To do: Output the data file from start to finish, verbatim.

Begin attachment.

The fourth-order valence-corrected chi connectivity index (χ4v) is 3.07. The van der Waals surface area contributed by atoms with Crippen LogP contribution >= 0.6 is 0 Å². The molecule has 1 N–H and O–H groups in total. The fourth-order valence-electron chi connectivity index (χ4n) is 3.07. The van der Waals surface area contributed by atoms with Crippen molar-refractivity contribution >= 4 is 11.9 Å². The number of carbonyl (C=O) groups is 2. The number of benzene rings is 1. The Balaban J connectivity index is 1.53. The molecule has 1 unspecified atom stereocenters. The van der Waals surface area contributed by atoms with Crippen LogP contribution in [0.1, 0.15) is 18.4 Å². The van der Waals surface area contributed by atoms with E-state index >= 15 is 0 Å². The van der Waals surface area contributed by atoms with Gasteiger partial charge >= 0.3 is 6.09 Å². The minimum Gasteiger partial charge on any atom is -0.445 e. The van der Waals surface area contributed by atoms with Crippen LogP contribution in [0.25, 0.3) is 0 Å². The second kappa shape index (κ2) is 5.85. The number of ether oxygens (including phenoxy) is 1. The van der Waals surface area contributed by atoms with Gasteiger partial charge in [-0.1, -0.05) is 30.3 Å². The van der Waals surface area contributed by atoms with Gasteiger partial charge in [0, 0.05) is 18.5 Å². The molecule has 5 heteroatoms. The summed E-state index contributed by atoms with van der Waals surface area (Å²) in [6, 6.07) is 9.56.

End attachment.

The fourth-order valence-corrected chi connectivity index (χ4v) is 3.07. The van der Waals surface area contributed by atoms with Crippen LogP contribution >= 0.6 is 0 Å². The molecule has 1 N–H and O–H groups in total. The fourth-order valence-electron chi connectivity index (χ4n) is 3.07. The van der Waals surface area contributed by atoms with Crippen molar-refractivity contribution >= 4 is 11.9 Å². The number of carbonyl (C=O) groups is 2. The number of benzene rings is 1. The Balaban J connectivity index is 1.53. The molecule has 1 unspecified atom stereocenters. The van der Waals surface area contributed by atoms with Crippen LogP contribution in [0.1, 0.15) is 18.4 Å². The van der Waals surface area contributed by atoms with E-state index >= 15 is 0 Å². The van der Waals surface area contributed by atoms with Gasteiger partial charge >= 0.3 is 6.09 Å². The minimum Gasteiger partial charge on any atom is -0.445 e. The van der Waals surface area contributed by atoms with Crippen LogP contribution in [0.25, 0.3) is 0 Å². The second kappa shape index (κ2) is 5.85. The number of ether oxygens (including phenoxy) is 1. The van der Waals surface area contributed by atoms with Gasteiger partial charge in [-0.1, -0.05) is 30.3 Å². The van der Waals surface area contributed by atoms with Gasteiger partial charge in [0, 0.05) is 18.5 Å². The molecule has 5 heteroatoms. The summed E-state index contributed by atoms with van der Waals surface area (Å²) in [6, 6.07) is 9.56.